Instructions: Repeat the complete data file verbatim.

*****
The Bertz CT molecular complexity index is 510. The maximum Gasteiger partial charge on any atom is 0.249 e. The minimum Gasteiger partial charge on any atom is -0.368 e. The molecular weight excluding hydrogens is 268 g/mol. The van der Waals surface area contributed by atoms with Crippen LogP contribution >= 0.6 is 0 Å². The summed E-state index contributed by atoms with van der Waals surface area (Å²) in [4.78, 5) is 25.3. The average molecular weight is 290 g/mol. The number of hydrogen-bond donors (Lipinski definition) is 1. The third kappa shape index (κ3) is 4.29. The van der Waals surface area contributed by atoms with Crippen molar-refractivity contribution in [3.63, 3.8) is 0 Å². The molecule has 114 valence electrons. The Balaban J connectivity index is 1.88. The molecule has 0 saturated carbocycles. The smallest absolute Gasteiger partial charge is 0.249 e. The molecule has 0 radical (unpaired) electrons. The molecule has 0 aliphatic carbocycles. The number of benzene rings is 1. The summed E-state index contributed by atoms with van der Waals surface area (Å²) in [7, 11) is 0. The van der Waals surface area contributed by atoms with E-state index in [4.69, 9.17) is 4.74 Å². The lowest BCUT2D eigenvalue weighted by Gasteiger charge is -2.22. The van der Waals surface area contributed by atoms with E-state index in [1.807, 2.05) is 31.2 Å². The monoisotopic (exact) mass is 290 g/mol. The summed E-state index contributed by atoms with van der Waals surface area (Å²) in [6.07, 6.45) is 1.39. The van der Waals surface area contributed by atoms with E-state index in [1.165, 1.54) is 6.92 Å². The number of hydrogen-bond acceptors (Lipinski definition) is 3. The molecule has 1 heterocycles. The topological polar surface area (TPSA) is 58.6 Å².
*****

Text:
The Bertz CT molecular complexity index is 510. The maximum Gasteiger partial charge on any atom is 0.249 e. The minimum Gasteiger partial charge on any atom is -0.368 e. The molecular weight excluding hydrogens is 268 g/mol. The van der Waals surface area contributed by atoms with Crippen LogP contribution >= 0.6 is 0 Å². The summed E-state index contributed by atoms with van der Waals surface area (Å²) in [4.78, 5) is 25.3. The average molecular weight is 290 g/mol. The number of hydrogen-bond donors (Lipinski definition) is 1. The third kappa shape index (κ3) is 4.29. The van der Waals surface area contributed by atoms with Crippen molar-refractivity contribution in [3.63, 3.8) is 0 Å². The molecule has 114 valence electrons. The Balaban J connectivity index is 1.88. The molecule has 0 saturated carbocycles. The smallest absolute Gasteiger partial charge is 0.249 e. The molecule has 0 radical (unpaired) electrons. The molecule has 0 aliphatic carbocycles. The number of benzene rings is 1. The summed E-state index contributed by atoms with van der Waals surface area (Å²) in [7, 11) is 0. The van der Waals surface area contributed by atoms with E-state index in [4.69, 9.17) is 4.74 Å². The lowest BCUT2D eigenvalue weighted by Gasteiger charge is -2.22. The van der Waals surface area contributed by atoms with E-state index in [1.807, 2.05) is 31.2 Å². The monoisotopic (exact) mass is 290 g/mol. The summed E-state index contributed by atoms with van der Waals surface area (Å²) in [6.07, 6.45) is 1.39. The van der Waals surface area contributed by atoms with E-state index in [1.165, 1.54) is 6.92 Å². The number of hydrogen-bond acceptors (Lipinski definition) is 3. The molecule has 1 heterocycles. The topological polar surface area (TPSA) is 58.6 Å².